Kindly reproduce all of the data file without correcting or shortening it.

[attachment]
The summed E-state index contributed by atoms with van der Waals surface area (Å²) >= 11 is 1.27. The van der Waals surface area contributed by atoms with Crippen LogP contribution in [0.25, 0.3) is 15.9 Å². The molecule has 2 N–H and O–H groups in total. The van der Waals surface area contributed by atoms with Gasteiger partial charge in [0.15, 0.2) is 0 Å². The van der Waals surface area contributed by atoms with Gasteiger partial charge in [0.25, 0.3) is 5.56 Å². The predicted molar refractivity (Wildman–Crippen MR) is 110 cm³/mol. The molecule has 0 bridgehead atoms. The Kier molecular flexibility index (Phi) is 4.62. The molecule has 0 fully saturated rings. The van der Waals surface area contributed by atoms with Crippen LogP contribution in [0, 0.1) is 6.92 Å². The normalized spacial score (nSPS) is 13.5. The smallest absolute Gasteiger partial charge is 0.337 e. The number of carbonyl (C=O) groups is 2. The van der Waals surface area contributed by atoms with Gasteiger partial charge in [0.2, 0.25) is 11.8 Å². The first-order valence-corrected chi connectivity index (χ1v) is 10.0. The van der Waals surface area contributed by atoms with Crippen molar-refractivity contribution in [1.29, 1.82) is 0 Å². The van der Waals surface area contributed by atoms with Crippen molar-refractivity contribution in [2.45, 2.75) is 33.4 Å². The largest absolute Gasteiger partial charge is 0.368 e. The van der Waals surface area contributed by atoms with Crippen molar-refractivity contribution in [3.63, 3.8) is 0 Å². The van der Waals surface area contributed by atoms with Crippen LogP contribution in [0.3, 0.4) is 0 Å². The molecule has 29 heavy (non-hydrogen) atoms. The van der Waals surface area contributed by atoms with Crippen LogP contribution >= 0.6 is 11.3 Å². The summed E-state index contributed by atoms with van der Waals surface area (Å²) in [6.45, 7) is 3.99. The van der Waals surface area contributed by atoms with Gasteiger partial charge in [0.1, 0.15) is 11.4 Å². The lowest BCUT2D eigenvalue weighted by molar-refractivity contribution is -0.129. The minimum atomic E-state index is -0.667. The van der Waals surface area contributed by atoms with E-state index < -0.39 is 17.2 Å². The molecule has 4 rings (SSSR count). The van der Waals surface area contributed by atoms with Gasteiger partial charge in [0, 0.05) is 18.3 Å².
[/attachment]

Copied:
The summed E-state index contributed by atoms with van der Waals surface area (Å²) >= 11 is 1.27. The van der Waals surface area contributed by atoms with Crippen LogP contribution in [0.25, 0.3) is 15.9 Å². The molecule has 2 N–H and O–H groups in total. The van der Waals surface area contributed by atoms with Gasteiger partial charge in [0.15, 0.2) is 0 Å². The van der Waals surface area contributed by atoms with Gasteiger partial charge in [0.25, 0.3) is 5.56 Å². The predicted molar refractivity (Wildman–Crippen MR) is 110 cm³/mol. The molecule has 0 bridgehead atoms. The Kier molecular flexibility index (Phi) is 4.62. The molecule has 0 fully saturated rings. The van der Waals surface area contributed by atoms with Crippen LogP contribution in [0, 0.1) is 6.92 Å². The normalized spacial score (nSPS) is 13.5. The smallest absolute Gasteiger partial charge is 0.337 e. The number of carbonyl (C=O) groups is 2. The van der Waals surface area contributed by atoms with Gasteiger partial charge in [0.2, 0.25) is 11.8 Å². The first-order valence-corrected chi connectivity index (χ1v) is 10.0. The van der Waals surface area contributed by atoms with Crippen molar-refractivity contribution in [1.29, 1.82) is 0 Å². The van der Waals surface area contributed by atoms with Crippen molar-refractivity contribution in [2.45, 2.75) is 33.4 Å². The largest absolute Gasteiger partial charge is 0.368 e. The van der Waals surface area contributed by atoms with Crippen molar-refractivity contribution in [3.63, 3.8) is 0 Å². The van der Waals surface area contributed by atoms with Crippen LogP contribution in [0.3, 0.4) is 0 Å². The molecule has 29 heavy (non-hydrogen) atoms. The van der Waals surface area contributed by atoms with Crippen LogP contribution >= 0.6 is 11.3 Å². The summed E-state index contributed by atoms with van der Waals surface area (Å²) in [6.45, 7) is 3.99. The van der Waals surface area contributed by atoms with Gasteiger partial charge in [0.1, 0.15) is 11.4 Å². The lowest BCUT2D eigenvalue weighted by molar-refractivity contribution is -0.129. The minimum atomic E-state index is -0.667. The van der Waals surface area contributed by atoms with E-state index < -0.39 is 17.2 Å². The molecule has 4 rings (SSSR count). The van der Waals surface area contributed by atoms with Gasteiger partial charge in [0, 0.05) is 18.3 Å².